Really it's all too much for my fuzzy brain. I always have trouble defining what money actually is or figuring out how it gets sopped up into financial markets and/or as an exchange mechanism in foreign countries.

Bill Tozer

The end of "the end of inflation"—The Grumpy Economist

“This spring's spurt of inflation clearly already means one thing: The end of "the end of inflation."

For 25 years inflation has seemed stuck on a downward trend. Those of us who worry about it seemed like end-of-the-world sign-holders that couldn't leave the 1970s behind. It's hard to buck the trend. A famous economist advised me to give up studying inflation -- inflation is 2%, he said, that's all you need to know. Apparently a new constant of nature.

Well, apparently not. Inflation can happen, and there is an economics of inflation. Right now it's pretty obvious -- supply constraints both natural and artificial, coupled with rampant demand.

Nobody is really sure where it will go. See the IGM survey for a good indication of how wide sensible consensus is on the issue. Maybe these are just temporary shocks, supply bottlenecks, a one-time price level rise from stimulus. Maybe it is the beginning of the 1970s, when exactly the same excuses were offered.

I'll summarize my bottom line in thinking about this issue.

1) The dynamics of inflation are roughly

inflation = expected inflation + inflation pressure (*)”

https://johnhcochrane.blogspot.com/2021/06/the-end-of-end-of-inflation.html


Scott O

BT 6:04 - Interesting thoughts from Cochrane. The comments bring up even more stuff to chew on. Love the guy that thinks inflation will reduce our effective fed debt. Ha!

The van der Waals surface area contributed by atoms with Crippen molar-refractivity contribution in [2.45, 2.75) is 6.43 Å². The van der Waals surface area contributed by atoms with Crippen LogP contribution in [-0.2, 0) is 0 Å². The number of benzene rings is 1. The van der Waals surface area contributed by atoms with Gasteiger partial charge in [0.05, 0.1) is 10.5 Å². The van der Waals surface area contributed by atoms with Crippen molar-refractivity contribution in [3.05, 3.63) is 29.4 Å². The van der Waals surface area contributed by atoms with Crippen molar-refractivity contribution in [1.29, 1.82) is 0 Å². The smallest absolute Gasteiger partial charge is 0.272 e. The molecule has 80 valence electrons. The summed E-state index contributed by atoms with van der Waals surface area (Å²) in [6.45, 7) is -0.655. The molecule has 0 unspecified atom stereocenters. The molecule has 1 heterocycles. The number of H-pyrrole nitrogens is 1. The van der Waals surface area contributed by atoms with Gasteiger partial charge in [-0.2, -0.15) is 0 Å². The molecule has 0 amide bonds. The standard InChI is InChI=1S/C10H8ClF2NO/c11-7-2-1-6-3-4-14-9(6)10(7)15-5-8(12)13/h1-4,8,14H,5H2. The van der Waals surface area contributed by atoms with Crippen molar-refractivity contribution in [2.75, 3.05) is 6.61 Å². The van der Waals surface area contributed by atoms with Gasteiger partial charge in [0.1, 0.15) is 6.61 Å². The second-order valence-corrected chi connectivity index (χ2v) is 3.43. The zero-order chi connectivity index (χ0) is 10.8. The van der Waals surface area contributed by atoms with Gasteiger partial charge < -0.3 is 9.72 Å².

The fed govt (and states and other munis) owe boatloads of money pegged to inflation. Defined benefit pensions and SS.
Not to mention what could happen to interest rates. Yes even in stagflation, interest rates could rise although govt bonds (in the past) have sold readily in those times due to lack of any return in the stock market. Of course a turgid stock market then heavily punishes the pension funds - so - round and round we go.
The Dems have no idea how to get a sound economy going with a high growth rate beyond printing money and handing it out.
This isn't the 1930's. And a world war won't do our economy any good this time.

Walt

What goes up with inflation? TAX revenue.
https://www.foxbusiness.com/economy/inflation-sending-cost-of-groceries-cosmetics-up

George Rebane

Walt 851am - Yes, this is one of those non-informative articles about the govt's tax take from inflation, it just cites consumer price increases. What your humble host has done in the above piece is to give you the tools to calculate the actual increased tax rates and the resulting govt take that result from their induced inflation. With that you can determine the resulting impact on your future buying power, which is where the rubber hits the road.